In 2010 UNM joined the Newberry Library Consortium in American Indian Studies (NCAIS). Since then, Cathleen Cahill, assistant professor of history, and Jennifer Nez Denetdale, associate professor of American studies, have been collaborating with other UNM faculty members to build UNM participation in the larger consortium community.

Cahill said that her colleague, Sam Truett, was instrumental in bringing UNM scholars into contact with the Newberry Library. Truett was the Lloyd Lewis Fellow in American History at the Newberry in 2008-09. In joining, UNM has made a three-year commitment to the consortium.

The UNM consortium team has representatives from history, American studies, anthropology, English, linguistics, Native American studies, the law school, fine arts and University Libraries. UNM students from history and American studies participated this summer.

As a consortium member, UNM joins 14 other United States and Canadian universities including the University of British Columbia, University of Winnipeg, University of Manitoba, Princeton, Yale, Harvard, Cornell, Vanderbilt, Michigan State, University of Wisconsin Milwaukee, University of Wyoming, University of Montana and the University of North Carolina Chapel Hill.

"We saw the Newberry consortium as an opportunity for UNM graduate students to participate in programs, workshops and seminars," Cahill said, pointing out that one student from each university is selected to participate in summer programs and special workshops, and students from member institutions can also participate in consortium conferences and apply for travel grants. She added, "Graduate students can network with current and future scholars in the field. It's great for future connections."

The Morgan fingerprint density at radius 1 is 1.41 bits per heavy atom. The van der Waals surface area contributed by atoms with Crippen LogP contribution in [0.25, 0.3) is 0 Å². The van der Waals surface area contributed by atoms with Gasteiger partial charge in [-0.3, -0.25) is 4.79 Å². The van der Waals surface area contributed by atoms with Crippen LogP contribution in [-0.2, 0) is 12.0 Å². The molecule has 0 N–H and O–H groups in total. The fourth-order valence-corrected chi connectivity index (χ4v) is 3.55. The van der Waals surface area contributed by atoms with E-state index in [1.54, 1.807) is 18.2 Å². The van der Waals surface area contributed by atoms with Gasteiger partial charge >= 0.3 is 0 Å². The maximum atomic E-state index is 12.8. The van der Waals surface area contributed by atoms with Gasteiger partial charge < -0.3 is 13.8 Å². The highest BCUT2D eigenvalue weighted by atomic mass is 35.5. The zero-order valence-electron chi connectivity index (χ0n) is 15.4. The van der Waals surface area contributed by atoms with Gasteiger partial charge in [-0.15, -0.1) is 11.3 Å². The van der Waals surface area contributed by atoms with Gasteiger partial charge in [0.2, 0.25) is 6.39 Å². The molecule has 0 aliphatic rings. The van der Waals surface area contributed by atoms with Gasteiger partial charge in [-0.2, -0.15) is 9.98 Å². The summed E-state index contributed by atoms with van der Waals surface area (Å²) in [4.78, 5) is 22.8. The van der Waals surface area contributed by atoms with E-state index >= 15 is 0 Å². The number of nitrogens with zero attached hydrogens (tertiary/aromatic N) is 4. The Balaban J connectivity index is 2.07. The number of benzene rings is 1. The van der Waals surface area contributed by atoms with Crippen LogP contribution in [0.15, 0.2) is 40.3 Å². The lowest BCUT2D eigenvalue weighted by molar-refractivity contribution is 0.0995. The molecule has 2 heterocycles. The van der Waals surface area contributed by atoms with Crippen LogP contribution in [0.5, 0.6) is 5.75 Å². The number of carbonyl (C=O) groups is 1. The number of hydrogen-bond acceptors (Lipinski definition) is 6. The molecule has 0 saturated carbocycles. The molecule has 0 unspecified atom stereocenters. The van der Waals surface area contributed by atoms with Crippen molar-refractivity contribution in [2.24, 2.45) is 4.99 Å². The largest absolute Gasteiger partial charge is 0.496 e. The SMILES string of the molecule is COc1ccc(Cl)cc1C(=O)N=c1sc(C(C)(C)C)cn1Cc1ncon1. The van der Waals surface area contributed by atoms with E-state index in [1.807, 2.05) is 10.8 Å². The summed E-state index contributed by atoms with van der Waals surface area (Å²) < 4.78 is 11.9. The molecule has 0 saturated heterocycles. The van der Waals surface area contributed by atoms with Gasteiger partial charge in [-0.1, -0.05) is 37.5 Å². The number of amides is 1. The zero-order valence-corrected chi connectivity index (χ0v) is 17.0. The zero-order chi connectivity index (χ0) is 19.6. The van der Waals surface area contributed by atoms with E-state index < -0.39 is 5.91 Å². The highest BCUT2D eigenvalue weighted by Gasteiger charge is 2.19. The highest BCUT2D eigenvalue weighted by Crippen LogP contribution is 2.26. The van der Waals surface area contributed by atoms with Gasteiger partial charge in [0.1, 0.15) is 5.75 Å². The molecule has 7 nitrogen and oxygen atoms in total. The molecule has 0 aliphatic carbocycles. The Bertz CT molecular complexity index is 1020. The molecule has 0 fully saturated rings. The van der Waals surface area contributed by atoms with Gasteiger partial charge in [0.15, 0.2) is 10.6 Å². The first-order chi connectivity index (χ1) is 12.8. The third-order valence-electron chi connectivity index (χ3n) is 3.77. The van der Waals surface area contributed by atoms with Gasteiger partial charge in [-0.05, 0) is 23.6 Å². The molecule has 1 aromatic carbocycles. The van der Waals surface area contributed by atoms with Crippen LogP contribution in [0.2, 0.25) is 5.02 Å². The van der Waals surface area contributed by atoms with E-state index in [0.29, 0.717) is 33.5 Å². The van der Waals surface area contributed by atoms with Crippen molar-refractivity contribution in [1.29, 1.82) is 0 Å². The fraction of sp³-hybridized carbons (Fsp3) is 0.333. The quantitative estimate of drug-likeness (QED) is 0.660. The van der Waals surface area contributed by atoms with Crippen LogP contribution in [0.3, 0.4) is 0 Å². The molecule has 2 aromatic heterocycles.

"The students get to conduct research in the Newberry Library's great American Indian archival collection. They get to engage in conversation with internationally known American Indian scholars through the D'Arcy McNickle Center for American Indian and Indigenous Studies," Cahill said.

Faculty members from the schools can to apply to teach the seminars and workshop and take advantage of travel funds. Cahill and Denetdale submitted a workshop proposal that was accepted. They taught a month-long seminar, Gender in Native American History and Communities, this summer at the Newberry.

"This is an excellent opportunity for faculty to teach seminars. Travel grants are provided, and students get travel, housing and a stipend," Cahill said.

Denetdale noted that this was an important collaborative opportunity for UNM, "The field of Native American studies is fast-paced and gaining international attention. We have both native and non-natives at the forefront of the discussions with expertise that overlaps."

Denetdale said that while they were in Chicago at the Newberry, students from other universities asked her about UNM's doctoral programs. "Scholars from UNM bring knowledge to the consortium," she said.

Denetdale said this has helped recruit two students to UNM. "Melanie Yazzie came from Yale, where she had a full ride. She came because of our faculty and programs. Marcella Ernest came to UNM because of our faculty interest in native studies," she said.

Denetdale added that many UNM students are eager to participate in the consortium programs.

Cahill and Denetdale also met former alumni Steve and Cindy Mitchell in Chicago. "Cindy is a Newberry trustee and Steve's sister, Stephanie Bennett-Smith is on the UNM Foundation Board," Cahill said. "These are exciting connections," she added, "which we hope will help us as we seek additional interest and funding to build UNM's connection to the consortium beyond the first three years."

Cahill and Denetdale will be holding an informational meeting about the consortium opportunities for interested student and faculty members later this semester. Please contact them for details or to be added to the consortium's mailing list.

Media Contact: Carolyn Gonzales (505) 277-5920; e-mail: